In summary, I think this novel is definitely a warm, cozy Christmas read, in spite of its minor flaws. After all, the Christmas season has always been associated with magic and miracles, not only because of the divine birth, but also because of such historical figures as Charles Dickens, O. Henry, and Frank Capra. Once the time-travel plot gets underway, the reader is totally lost in the story, and the flaws somehow get glossed over as one is swept up in the romance of it all.
Furthermore, the ending is appropriately magical, as well as mysterious....
This is one of those novels that would make a great movie, too. That's because the authors have made sure that the characters and setting are vivid in the reader's mind. Period details are very believable indeed. I would love to see this book become another one of those beloved Christmas film traditions, to be treasured over the years!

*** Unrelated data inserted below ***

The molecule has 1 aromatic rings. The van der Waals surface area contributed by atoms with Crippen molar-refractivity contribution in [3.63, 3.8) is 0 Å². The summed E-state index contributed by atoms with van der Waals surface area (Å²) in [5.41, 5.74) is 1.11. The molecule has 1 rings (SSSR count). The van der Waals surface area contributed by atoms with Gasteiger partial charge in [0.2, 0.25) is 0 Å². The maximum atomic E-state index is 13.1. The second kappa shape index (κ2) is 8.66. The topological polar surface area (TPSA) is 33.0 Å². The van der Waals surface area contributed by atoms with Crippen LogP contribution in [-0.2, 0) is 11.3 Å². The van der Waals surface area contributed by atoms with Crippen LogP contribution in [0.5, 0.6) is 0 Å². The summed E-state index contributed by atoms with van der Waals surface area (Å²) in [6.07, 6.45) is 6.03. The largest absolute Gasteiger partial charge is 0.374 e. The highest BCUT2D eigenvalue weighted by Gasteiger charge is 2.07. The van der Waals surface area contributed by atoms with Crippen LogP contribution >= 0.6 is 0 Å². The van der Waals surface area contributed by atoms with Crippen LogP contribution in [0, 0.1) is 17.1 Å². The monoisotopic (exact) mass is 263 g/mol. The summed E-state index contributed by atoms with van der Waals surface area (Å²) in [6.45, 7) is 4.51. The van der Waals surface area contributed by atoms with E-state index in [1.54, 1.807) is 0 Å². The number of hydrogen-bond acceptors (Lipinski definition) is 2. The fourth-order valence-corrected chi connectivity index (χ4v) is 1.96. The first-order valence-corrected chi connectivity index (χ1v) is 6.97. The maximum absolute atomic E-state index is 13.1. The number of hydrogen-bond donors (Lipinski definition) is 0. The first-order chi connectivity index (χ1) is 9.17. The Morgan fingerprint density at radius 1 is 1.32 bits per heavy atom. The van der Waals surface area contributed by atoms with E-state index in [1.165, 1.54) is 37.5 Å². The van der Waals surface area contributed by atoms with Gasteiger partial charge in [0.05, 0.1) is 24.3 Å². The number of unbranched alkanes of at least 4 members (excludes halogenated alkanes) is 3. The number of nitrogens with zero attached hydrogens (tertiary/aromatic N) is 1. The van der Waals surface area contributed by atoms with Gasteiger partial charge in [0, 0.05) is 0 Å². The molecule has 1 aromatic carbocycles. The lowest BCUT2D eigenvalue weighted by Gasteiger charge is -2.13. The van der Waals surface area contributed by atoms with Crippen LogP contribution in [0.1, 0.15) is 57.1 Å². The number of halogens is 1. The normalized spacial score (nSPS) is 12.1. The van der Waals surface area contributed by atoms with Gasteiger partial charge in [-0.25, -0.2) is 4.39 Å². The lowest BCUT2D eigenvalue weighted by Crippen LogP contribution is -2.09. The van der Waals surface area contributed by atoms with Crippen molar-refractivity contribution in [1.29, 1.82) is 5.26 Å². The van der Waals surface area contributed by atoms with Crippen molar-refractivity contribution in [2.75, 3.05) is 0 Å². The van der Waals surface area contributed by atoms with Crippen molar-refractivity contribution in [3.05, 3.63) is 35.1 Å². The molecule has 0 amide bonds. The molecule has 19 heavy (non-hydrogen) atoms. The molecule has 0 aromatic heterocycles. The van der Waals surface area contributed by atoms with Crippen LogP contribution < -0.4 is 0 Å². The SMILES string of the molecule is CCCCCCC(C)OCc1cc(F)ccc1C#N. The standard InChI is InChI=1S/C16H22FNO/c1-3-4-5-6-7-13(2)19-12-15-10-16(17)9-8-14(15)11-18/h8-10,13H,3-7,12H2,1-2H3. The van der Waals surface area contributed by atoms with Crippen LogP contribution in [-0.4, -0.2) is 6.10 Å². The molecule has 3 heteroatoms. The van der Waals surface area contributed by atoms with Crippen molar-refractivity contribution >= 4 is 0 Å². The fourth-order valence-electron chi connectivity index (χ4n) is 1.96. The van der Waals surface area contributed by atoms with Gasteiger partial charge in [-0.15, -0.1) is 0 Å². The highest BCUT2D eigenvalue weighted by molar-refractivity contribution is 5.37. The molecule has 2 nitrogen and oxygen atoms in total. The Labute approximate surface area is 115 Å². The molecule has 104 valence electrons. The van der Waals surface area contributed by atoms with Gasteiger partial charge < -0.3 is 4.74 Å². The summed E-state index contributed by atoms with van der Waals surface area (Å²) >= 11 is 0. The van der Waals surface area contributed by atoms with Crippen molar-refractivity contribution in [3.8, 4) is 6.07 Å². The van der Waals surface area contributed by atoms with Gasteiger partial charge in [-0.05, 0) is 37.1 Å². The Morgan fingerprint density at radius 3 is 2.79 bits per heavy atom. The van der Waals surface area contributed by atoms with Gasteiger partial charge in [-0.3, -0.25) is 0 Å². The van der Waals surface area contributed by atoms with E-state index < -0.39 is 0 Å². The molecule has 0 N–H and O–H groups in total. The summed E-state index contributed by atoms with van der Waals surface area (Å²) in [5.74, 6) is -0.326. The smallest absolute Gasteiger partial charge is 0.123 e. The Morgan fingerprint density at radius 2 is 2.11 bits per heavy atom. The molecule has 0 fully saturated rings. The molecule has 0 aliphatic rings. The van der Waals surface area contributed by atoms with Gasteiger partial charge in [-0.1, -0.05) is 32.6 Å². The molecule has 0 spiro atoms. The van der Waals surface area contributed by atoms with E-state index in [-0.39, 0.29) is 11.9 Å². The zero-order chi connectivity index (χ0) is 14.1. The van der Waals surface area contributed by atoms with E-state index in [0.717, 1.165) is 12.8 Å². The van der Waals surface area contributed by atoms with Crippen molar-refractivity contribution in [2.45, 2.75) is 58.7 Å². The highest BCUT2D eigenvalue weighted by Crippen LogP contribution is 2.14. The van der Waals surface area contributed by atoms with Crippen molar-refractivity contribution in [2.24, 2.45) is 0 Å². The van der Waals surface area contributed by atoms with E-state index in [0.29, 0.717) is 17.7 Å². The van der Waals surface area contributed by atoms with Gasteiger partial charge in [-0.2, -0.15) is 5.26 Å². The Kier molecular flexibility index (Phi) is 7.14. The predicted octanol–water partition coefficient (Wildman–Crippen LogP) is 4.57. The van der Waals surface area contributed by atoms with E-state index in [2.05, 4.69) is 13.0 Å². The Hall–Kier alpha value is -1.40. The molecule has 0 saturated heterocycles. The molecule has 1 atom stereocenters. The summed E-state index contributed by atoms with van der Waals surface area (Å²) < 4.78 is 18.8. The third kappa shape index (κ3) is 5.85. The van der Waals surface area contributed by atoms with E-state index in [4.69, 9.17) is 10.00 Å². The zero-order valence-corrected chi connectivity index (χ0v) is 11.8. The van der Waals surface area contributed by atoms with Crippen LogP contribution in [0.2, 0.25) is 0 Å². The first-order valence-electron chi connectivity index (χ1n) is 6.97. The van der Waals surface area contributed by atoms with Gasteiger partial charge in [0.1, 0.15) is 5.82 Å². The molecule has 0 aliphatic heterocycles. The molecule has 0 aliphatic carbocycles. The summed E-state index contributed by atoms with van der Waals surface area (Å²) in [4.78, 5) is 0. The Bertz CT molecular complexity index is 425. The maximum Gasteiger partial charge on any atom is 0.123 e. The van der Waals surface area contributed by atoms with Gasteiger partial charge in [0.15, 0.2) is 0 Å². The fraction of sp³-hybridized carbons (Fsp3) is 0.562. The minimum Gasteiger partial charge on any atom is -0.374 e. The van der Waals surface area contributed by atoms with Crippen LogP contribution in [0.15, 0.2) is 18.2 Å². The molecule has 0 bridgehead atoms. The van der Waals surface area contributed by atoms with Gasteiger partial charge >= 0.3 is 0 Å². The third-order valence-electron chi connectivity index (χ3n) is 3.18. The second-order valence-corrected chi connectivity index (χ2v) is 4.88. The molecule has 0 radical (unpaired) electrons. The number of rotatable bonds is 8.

Sadly, I was mistaken. This tale was not my favorite, not by a long shot.
I didn't like the characters. They weren't fleshed out enough for me to understand and accept their flaws. Instead, Megan's lying and scheming were just annoying, and Jackie's snootiness rubbed me wrong. The story was basically non-existent once the girls ended up in 1943 as the author (or in this case, authors as I read at the end that this is a husband and wife writing team) seemed more interested in showcasing the 1943-ness of the town than the actual plot.
And, the ending...well, the ending was just...I have no words to describe it without giving out spoilers.
Let's just say, this was not a read that I enjoyed. At all.
Even the old songs they highlight throughout the chapters are bringing back fond memories. I remember hearing the song "I'll Be Seeing You" play over and over again in our home. With my dad fighting in WW II, and being around the same age as these characters in this book, it has really touched home for me. Now I can't stop whistling that tune!
Didn't want this book to end and hopeful this story will continue in the author's next book release! :)